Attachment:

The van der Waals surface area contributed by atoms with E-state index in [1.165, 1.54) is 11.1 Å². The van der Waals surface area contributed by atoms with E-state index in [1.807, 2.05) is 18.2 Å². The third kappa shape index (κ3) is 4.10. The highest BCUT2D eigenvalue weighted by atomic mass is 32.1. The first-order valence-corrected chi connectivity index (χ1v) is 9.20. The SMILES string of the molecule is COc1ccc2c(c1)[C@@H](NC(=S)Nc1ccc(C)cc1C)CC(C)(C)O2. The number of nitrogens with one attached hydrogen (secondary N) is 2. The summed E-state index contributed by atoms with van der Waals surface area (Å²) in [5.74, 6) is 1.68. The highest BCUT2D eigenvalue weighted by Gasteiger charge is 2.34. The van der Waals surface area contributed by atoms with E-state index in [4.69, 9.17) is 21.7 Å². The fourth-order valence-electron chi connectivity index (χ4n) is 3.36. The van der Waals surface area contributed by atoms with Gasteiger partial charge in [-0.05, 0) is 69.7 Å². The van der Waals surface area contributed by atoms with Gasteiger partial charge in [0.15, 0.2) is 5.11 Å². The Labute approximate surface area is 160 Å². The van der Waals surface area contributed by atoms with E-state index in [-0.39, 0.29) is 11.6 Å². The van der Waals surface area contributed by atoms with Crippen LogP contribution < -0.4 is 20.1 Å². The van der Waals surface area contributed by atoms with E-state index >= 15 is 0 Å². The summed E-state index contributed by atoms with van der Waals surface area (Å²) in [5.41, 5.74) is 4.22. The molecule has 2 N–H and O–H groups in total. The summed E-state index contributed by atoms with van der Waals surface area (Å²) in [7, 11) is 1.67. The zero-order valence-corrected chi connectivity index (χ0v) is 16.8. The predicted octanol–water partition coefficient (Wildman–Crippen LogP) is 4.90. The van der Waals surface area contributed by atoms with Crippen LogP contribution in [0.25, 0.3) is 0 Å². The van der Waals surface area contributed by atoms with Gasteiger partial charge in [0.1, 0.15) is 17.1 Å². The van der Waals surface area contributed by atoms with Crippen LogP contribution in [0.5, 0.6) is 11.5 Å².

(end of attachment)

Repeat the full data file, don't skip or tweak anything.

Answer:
The van der Waals surface area contributed by atoms with E-state index in [1.165, 1.54) is 11.1 Å². The van der Waals surface area contributed by atoms with E-state index in [1.807, 2.05) is 18.2 Å². The third kappa shape index (κ3) is 4.10. The highest BCUT2D eigenvalue weighted by atomic mass is 32.1. The first-order valence-corrected chi connectivity index (χ1v) is 9.20. The SMILES string of the molecule is COc1ccc2c(c1)[C@@H](NC(=S)Nc1ccc(C)cc1C)CC(C)(C)O2. The number of nitrogens with one attached hydrogen (secondary N) is 2. The summed E-state index contributed by atoms with van der Waals surface area (Å²) in [5.74, 6) is 1.68. The highest BCUT2D eigenvalue weighted by Gasteiger charge is 2.34. The van der Waals surface area contributed by atoms with E-state index in [4.69, 9.17) is 21.7 Å². The fourth-order valence-electron chi connectivity index (χ4n) is 3.36. The van der Waals surface area contributed by atoms with Gasteiger partial charge in [-0.05, 0) is 69.7 Å². The van der Waals surface area contributed by atoms with Gasteiger partial charge in [0.15, 0.2) is 5.11 Å². The Labute approximate surface area is 160 Å². The van der Waals surface area contributed by atoms with E-state index in [-0.39, 0.29) is 11.6 Å². The van der Waals surface area contributed by atoms with Crippen LogP contribution < -0.4 is 20.1 Å². The van der Waals surface area contributed by atoms with E-state index >= 15 is 0 Å². The summed E-state index contributed by atoms with van der Waals surface area (Å²) in [5.41, 5.74) is 4.22. The molecule has 2 N–H and O–H groups in total. The summed E-state index contributed by atoms with van der Waals surface area (Å²) in [7, 11) is 1.67. The zero-order valence-corrected chi connectivity index (χ0v) is 16.8. The predicted octanol–water partition coefficient (Wildman–Crippen LogP) is 4.90. The van der Waals surface area contributed by atoms with Crippen LogP contribution in [0.25, 0.3) is 0 Å². The van der Waals surface area contributed by atoms with Gasteiger partial charge in [0.1, 0.15) is 17.1 Å². The van der Waals surface area contributed by atoms with Crippen LogP contribution in [0.5, 0.6) is 11.5 Å².